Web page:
- Some math I can’t see makes the deal hypothetically worth $400 million, the same way an athlete will sign a deal for $50 million guaranteed, but then another $20 million in different bonuses and incentives (break the all-time rushing record, win the Super Bowl, play every game, etc) are also worked in. It’s almost impossible that the athlete will be able to trigger every bonus possible and actually make $70 million, but the bigger number always wins, so it gets reported in the press as a “$70 million deal.” In that case, that would make Soulja Boy’s $400 million deal both “real” but also not particularly that real.
- I’ll be proven completely wrong and I’ll now be eating not one but two articles.
AND WAIT…WHAT’S THIS???? I want to shout “Stop the presses!” but this is the internet. I can’t remember this ever happening before, you’re witnessing my real time reaction to breaking news. As I type this late at night on Sunday, May 22, Forbes has just posted an interview with World Poker Fund spokesman (and company advisor) Matthew Bird, who said the following:
“He really kind of jumped the gun” by using the $400 million figure. The deal is capped at $400 million, and it’s based on a forward-thinking valuation of the company. He’s young, he’s 25 years old. He got really excited, and he tweeted something he probably shouldn’t have tweeted. He was getting a lot of pressure from within the entertainment community, so he wanted to put a statement out. Obviously, the company’s market cap is at $51.8 million. There’s no way they could cut a $400 million deal. Endorsement deals are calculated on a lot of different factors. This is not a fully cash transaction.” – The Real Story Behind Soulja Boy’s ‘$400 Million’ Deal, Forbes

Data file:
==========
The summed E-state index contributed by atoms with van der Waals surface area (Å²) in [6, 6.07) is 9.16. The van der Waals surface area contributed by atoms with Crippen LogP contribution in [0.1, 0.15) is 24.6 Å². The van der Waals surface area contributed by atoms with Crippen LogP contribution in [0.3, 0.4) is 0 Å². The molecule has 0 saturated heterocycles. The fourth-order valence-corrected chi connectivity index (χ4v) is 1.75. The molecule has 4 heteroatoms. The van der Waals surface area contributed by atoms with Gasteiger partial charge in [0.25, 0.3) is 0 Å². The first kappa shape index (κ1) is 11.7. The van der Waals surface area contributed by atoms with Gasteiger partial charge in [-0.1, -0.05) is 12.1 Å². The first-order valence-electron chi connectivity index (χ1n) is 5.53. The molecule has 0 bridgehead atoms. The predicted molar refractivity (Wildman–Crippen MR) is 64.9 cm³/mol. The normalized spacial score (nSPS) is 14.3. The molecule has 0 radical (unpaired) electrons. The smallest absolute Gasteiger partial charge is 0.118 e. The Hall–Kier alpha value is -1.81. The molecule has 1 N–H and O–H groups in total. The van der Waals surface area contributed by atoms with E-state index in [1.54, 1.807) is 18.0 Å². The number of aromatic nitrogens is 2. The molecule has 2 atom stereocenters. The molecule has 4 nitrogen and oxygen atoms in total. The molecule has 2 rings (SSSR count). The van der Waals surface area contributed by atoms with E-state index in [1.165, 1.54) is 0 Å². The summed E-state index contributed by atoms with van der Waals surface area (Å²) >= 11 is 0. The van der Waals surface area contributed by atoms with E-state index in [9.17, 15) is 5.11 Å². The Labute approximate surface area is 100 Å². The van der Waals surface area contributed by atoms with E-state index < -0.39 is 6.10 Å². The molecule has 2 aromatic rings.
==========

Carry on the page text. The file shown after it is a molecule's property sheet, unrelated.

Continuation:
“There’s no way they could cut a $400 million deal.” That sounds almost identical to a certain headline a certain writer posted three weeks ago.
Put in layman’s terms, Soulja Boy has received, and will receive, very little if any straight cash. Any money he does make will come in the form of stock value and a split of the revenue of the “in flight gaming” company. For its part, that company may never launch for reasons involving the absurdly complex legal history behind gambling and Indian rights, but if it does and somehow becomes a huge success, he won’t be able to make more than $400 million (the deal is “capped” at $400 million). And now, finally, I understand where that number came from.
As tempting as it is to drape myself in the DJBooth flag and take a victory lap, I’ll refrain. I take no pleasure in bursting Soulja Boy’s bubble, and the best possible ending to this story is that in five years Soulja’s retiring off the soaring stock price of the world’s most profitable in-flight gaming company.
I just wanted to find the truth, and now that it’s been located, I can sleep soundly; although I’ll admit that it’s nice to be able to sleep without a wad of paper lining my stomach.